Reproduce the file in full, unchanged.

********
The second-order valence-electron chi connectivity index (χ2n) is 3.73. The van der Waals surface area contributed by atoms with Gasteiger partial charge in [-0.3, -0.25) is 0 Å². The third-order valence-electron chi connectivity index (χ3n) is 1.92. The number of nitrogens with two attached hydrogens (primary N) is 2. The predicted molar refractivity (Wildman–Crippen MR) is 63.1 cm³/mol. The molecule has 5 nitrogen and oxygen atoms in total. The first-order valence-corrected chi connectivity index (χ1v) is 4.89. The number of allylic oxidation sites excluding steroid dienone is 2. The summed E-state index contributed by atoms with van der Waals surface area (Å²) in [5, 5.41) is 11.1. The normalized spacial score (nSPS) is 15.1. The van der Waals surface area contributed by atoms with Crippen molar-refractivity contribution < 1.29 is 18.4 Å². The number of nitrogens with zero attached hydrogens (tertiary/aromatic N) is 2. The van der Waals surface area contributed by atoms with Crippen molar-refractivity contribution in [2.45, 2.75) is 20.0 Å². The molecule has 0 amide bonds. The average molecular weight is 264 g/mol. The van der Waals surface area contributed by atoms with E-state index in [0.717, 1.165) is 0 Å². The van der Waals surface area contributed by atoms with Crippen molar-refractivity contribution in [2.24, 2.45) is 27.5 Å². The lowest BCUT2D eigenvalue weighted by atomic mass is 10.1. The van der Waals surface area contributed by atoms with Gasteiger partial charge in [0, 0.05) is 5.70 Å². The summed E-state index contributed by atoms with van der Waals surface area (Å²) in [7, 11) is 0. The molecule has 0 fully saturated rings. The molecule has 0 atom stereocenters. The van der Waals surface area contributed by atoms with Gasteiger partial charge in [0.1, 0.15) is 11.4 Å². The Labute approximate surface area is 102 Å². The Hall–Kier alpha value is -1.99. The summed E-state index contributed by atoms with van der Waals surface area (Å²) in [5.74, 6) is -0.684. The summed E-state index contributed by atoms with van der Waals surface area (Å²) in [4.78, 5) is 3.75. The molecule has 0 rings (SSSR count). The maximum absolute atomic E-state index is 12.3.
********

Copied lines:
The second-order valence-electron chi connectivity index (χ2n) is 3.73. The van der Waals surface area contributed by atoms with Gasteiger partial charge in [-0.3, -0.25) is 0 Å². The third-order valence-electron chi connectivity index (χ3n) is 1.92. The number of nitrogens with two attached hydrogens (primary N) is 2. The predicted molar refractivity (Wildman–Crippen MR) is 63.1 cm³/mol. The molecule has 5 nitrogen and oxygen atoms in total. The first-order valence-corrected chi connectivity index (χ1v) is 4.89. The number of allylic oxidation sites excluding steroid dienone is 2. The summed E-state index contributed by atoms with van der Waals surface area (Å²) in [5, 5.41) is 11.1. The normalized spacial score (nSPS) is 15.1. The van der Waals surface area contributed by atoms with Crippen molar-refractivity contribution < 1.29 is 18.4 Å². The number of nitrogens with zero attached hydrogens (tertiary/aromatic N) is 2. The van der Waals surface area contributed by atoms with Crippen molar-refractivity contribution in [2.45, 2.75) is 20.0 Å². The molecule has 0 amide bonds. The average molecular weight is 264 g/mol. The van der Waals surface area contributed by atoms with E-state index in [0.717, 1.165) is 0 Å². The van der Waals surface area contributed by atoms with Crippen molar-refractivity contribution in [2.24, 2.45) is 27.5 Å². The lowest BCUT2D eigenvalue weighted by atomic mass is 10.1. The van der Waals surface area contributed by atoms with Gasteiger partial charge in [0, 0.05) is 5.70 Å². The summed E-state index contributed by atoms with van der Waals surface area (Å²) in [7, 11) is 0. The molecule has 0 fully saturated rings. The molecule has 0 atom stereocenters. The van der Waals surface area contributed by atoms with Gasteiger partial charge in [0.1, 0.15) is 11.4 Å². The Labute approximate surface area is 102 Å². The Hall–Kier alpha value is -1.99. The summed E-state index contributed by atoms with van der Waals surface area (Å²) in [5.74, 6) is -0.684. The summed E-state index contributed by atoms with van der Waals surface area (Å²) in [4.78, 5) is 3.75. The molecule has 0 rings (SSSR count). The maximum absolute atomic E-state index is 12.3.